From Parable to Pretzel: Bible Abuse by the Religious Right

Tony Perkins, president of the religious-right Family Research Council in Washington, wrote a piece that appears in the CNN blog site, condemning the Occupy movement .   He cites the parable of the ten pounds in Luke 19, in which a master gave money to his slaves to invest until his return from a journey.  “He summoned ten of his slaves, and gave them ten pounds, and said to them, ‘Do business with these until I come back.’ ” (New Revised Standard Version) In the King James version, which Perkins uses, “do business” is rendered as “occupy”.

“But just what does Jesus’ order to occupy mean?” asks Perkins.  “Does it mean take over and trash public property, as the Occupy movement has? Does it mean engage in antisocial behavior while denouncing a political and economic system that grants one the right and luxury to choose to be unproductive?  No, the Greek term behind the old English translation literally means ‘be occupied with business.’ As with all parables, Jesus uses a common activity such as fishing or farming to provide a word picture with a deeper spiritual meaning.”

The title for Perkins’ article:  “Jesus was a free marketeer.”

But there is no evidence for this assertion in this story or anywhere else in the New Testament.  In the parable, the master was based on a real character, Archelaus, son of Herod, who went away to Rome to be appointed the successor to his father’s unpopular, tyrannical reign over Judea.  Jesus made it very clear to his audience that the master was a bad guy.  The people he entrusted with the money were slaves.  There was nothing “free” about the market economics in this story.  Hence the entirely rational fear of the slave who didn’t invest the money.  The master said to him: “You knew, did you, that I was a harsh man, taking what I did not deposit and reaping what I did not sow?”

A vicious tyrant who enslaves people -  is this the kind of capitalist that Tony Perkins offers as a model for Americans today?  Jesus was not on his side.  Jesus stood with the 99%, in this parable and in all his others.  Perkins is of touch with economic reality, both in the biblical and the present era.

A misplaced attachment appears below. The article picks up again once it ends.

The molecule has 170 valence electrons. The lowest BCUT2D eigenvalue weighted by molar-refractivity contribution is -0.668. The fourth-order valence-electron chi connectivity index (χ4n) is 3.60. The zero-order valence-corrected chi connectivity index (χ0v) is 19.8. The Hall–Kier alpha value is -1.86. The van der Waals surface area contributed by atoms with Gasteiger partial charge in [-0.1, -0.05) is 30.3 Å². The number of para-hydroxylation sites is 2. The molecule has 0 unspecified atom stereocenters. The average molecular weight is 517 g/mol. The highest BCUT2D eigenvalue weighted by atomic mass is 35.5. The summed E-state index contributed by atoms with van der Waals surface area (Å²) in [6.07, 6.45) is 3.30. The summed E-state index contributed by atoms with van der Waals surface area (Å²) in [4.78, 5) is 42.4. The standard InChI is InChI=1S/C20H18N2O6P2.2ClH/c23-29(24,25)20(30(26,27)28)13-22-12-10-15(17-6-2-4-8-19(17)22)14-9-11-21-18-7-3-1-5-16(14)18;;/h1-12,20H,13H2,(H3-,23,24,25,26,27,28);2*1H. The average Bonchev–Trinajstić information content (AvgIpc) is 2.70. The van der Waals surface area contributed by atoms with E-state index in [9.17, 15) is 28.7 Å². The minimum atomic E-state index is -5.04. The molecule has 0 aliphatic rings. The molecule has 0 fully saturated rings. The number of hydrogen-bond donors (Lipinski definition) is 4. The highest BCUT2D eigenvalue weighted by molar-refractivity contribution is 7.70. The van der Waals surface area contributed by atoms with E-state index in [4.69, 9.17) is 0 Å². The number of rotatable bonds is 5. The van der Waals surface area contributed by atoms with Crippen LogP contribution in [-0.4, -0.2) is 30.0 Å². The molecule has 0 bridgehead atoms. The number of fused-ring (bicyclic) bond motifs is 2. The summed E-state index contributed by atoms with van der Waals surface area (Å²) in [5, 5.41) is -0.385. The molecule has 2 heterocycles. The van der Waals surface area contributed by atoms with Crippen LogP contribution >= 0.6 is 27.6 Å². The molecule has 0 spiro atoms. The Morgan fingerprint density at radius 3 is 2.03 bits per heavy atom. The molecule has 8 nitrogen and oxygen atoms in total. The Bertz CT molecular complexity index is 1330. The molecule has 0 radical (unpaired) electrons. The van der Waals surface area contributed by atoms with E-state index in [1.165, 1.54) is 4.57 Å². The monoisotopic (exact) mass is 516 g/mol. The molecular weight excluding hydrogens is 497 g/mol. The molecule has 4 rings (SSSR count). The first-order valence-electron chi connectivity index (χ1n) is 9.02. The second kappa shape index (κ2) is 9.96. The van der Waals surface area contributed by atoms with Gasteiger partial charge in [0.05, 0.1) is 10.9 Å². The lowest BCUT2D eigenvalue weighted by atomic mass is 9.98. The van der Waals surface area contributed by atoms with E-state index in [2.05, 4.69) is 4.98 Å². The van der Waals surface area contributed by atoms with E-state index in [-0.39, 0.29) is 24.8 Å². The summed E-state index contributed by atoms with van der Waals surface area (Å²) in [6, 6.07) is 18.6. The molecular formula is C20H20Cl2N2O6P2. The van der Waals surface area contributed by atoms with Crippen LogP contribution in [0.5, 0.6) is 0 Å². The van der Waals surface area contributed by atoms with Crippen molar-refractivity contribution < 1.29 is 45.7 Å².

Tony Perkins takes a Bible story, ties it into the shape of a pretzel, and returns it to us as evidence from scripture that God has ordained an economic system in which 84% of the nation’s net personal assets are held by 20% of its people.

But Jesus’ parable reminds his listeners of what they already knew:  the political and economic system of their country was utterly corrupt.  His parable was a powerful statement against capitalism, at least of the kind practiced at the time.  But the punch-line of his parable wasn’t about economics at all.  It appears to be much more enigmatic and mystical.  “I tell you, to all those who have, more will be given, but from those who have nothing, even what they have will be taken away.” (Luke 19:26)  It resonates with the message of his mustard seed parable: even a little bit of faith is enough to grow our lives, but without it, we are spiritually bankrupt.  Indeed, in tough times like these, we need to invest wisely the bit of faith that we have, so that it will grow to give us strength to change the world for the better.

By Rev. Jim Burklo

About Jim Burklo

Rev. Jim Burklo is the Associate Dean of Religious Life at the University of Southern California in Los Angeles. An ordained United Church of Christ pastor, he is the author of three books in print, OPEN CHRISTIANITY (2000), BIRDLIKE AND BARNLESS (2008), and HITCH-HIKING TO ALASKA: THE WAY OF SOULFUL SERVICE (2013). See more about him at jimburklo.com .

  • Jonathan Vitale

    I am having real difficulty seeing how this parable is not intended to represent Jesus as the Master. In all of the other parables I’ve ever read the master refers to Jesus or the Father – or at least that is how they have always been explained. Why would Jesus tell a parable that so clearly deviates from this pattern? It seems more likely to me that Jesus is talking about doing good works for God. Those who take what God has given them, and waste them away are sinning; while those that do what is in them to promote good works are behaving righteously. In that sense Perkins is wrong to take a literal interpretation of profit, but you would also be wrong to take the complete opposite view. I would further extend this third view to support OWS by saying that by taking what God has given, such as the insight to see economic oppression and the means to address those inequalities, the protesters are producing their profit. I think Perkins is wrong, but I think our views here are incompatible (at least in terms of the biblical interpretation) as well.

    • Eric

      @ Jonathan:

      I can derive that right from the quote in the article:
      “The master said to him: “You knew, did you, that I was a harsh man, taking what I did not deposit and reaping what I did not sow?””

      That doesn’t sound very Jesus-y to me.

  • Jonathan Vitale

    No, you are right – it doesn’t sound very Jesus-y to me either. But then again, the whole idea of having a parable that is about a master whom is not God doesn’t sound Jesus-y either. Are there other clear examples of when Jesus does this?


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